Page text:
Gaillardia was named after M. Gaillard de Charentonneau, an 18th-century French magistrate who was a patron of botany, according to Wikipedia. "The common name may refer to the resemblance of the inflorescence to the brightly patterned blankets made by Native Americans."
The bumble bee species, a native, takes its name from California. Unlike the yellow-faced bumble bee, Bombus vosnesenskii, its face is black and long. (Except when it's covered with golden pollen.)
Authors Kate Frey and Gretchen LeBuhn in their newly published book, The Bee Friendly Garden, note that unlike honey bees, bumble bees can fly in "cold rainy weather...They have several physiological adaptations that allow them to fly in bad weather, including the ability to shiver to raise their body temperature."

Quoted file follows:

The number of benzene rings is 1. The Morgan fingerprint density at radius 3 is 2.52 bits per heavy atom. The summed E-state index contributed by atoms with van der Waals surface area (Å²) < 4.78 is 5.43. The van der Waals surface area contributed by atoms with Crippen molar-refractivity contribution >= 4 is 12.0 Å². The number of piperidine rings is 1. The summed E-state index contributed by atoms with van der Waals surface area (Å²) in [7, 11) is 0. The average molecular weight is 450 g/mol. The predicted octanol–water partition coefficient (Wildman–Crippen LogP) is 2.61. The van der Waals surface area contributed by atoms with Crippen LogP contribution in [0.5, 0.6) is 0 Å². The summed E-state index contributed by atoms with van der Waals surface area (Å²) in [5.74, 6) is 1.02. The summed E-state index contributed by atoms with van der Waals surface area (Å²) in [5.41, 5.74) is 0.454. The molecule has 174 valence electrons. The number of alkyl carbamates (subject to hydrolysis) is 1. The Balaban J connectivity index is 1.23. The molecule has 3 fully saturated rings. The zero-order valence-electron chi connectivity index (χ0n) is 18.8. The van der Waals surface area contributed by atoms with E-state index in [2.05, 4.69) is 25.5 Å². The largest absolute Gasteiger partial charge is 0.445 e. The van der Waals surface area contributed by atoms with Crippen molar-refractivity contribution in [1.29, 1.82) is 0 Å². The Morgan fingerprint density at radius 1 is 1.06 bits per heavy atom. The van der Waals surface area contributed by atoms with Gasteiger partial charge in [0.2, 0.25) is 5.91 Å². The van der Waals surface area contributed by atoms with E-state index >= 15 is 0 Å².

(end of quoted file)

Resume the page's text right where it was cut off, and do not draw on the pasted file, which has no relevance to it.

Frey, a world-class garden designer and LeBuhn, a bee expert and professor at San Francisco State University, offer advice on how to attract bumble bees and other pollinators to your garden. They quote native pollinator specialist Robbin Thorp, distinguished emeritus professor of entomology at the University of California, Davis, and the co-author of Bumble Bees of North America: And Identification Guide and California Bees and Blooms: A Guide for Gardeners.
What we know is this: it's good to have bed and breakfast for a bumble bee. Much of the bumble bee population is declining and we all need to do what we can to protect them and provide for them.